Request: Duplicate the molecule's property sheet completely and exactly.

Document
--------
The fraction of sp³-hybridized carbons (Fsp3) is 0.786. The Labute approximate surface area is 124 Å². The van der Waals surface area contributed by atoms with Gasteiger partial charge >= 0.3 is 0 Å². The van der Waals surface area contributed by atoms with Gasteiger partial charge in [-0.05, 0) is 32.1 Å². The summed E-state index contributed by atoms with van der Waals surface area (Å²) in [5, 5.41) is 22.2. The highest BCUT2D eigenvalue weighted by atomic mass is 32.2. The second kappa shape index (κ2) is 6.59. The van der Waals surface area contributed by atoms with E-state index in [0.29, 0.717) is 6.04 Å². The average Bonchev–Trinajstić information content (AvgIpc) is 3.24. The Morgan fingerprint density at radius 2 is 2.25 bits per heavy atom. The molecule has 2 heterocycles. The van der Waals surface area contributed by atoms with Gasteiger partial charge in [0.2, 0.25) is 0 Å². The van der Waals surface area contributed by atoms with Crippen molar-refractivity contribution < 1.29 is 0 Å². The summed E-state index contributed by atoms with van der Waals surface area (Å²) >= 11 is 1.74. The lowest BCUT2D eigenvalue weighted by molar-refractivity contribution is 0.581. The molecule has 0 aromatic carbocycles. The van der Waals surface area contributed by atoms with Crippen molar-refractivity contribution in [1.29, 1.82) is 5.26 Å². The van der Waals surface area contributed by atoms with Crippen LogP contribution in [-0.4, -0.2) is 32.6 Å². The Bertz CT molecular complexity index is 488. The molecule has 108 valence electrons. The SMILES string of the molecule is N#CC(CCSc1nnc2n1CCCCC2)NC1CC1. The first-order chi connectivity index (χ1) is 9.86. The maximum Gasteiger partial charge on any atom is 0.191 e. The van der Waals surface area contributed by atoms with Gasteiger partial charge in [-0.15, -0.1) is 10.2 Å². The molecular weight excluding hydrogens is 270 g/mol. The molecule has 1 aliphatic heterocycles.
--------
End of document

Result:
The fraction of sp³-hybridized carbons (Fsp3) is 0.786. The Labute approximate surface area is 124 Å². The van der Waals surface area contributed by atoms with Gasteiger partial charge >= 0.3 is 0 Å². The van der Waals surface area contributed by atoms with Gasteiger partial charge in [-0.05, 0) is 32.1 Å². The summed E-state index contributed by atoms with van der Waals surface area (Å²) in [5, 5.41) is 22.2. The highest BCUT2D eigenvalue weighted by atomic mass is 32.2. The second kappa shape index (κ2) is 6.59. The van der Waals surface area contributed by atoms with E-state index in [0.29, 0.717) is 6.04 Å². The average Bonchev–Trinajstić information content (AvgIpc) is 3.24. The Morgan fingerprint density at radius 2 is 2.25 bits per heavy atom. The molecule has 2 heterocycles. The van der Waals surface area contributed by atoms with Gasteiger partial charge in [0.2, 0.25) is 0 Å². The van der Waals surface area contributed by atoms with Crippen molar-refractivity contribution < 1.29 is 0 Å². The summed E-state index contributed by atoms with van der Waals surface area (Å²) >= 11 is 1.74. The lowest BCUT2D eigenvalue weighted by molar-refractivity contribution is 0.581. The molecule has 0 aromatic carbocycles. The van der Waals surface area contributed by atoms with Crippen molar-refractivity contribution in [1.29, 1.82) is 5.26 Å². The van der Waals surface area contributed by atoms with Crippen LogP contribution in [-0.4, -0.2) is 32.6 Å². The Bertz CT molecular complexity index is 488. The molecule has 108 valence electrons. The SMILES string of the molecule is N#CC(CCSc1nnc2n1CCCCC2)NC1CC1. The first-order chi connectivity index (χ1) is 9.86. The maximum Gasteiger partial charge on any atom is 0.191 e. The van der Waals surface area contributed by atoms with Gasteiger partial charge in [-0.15, -0.1) is 10.2 Å². The molecular weight excluding hydrogens is 270 g/mol. The molecule has 1 aliphatic heterocycles.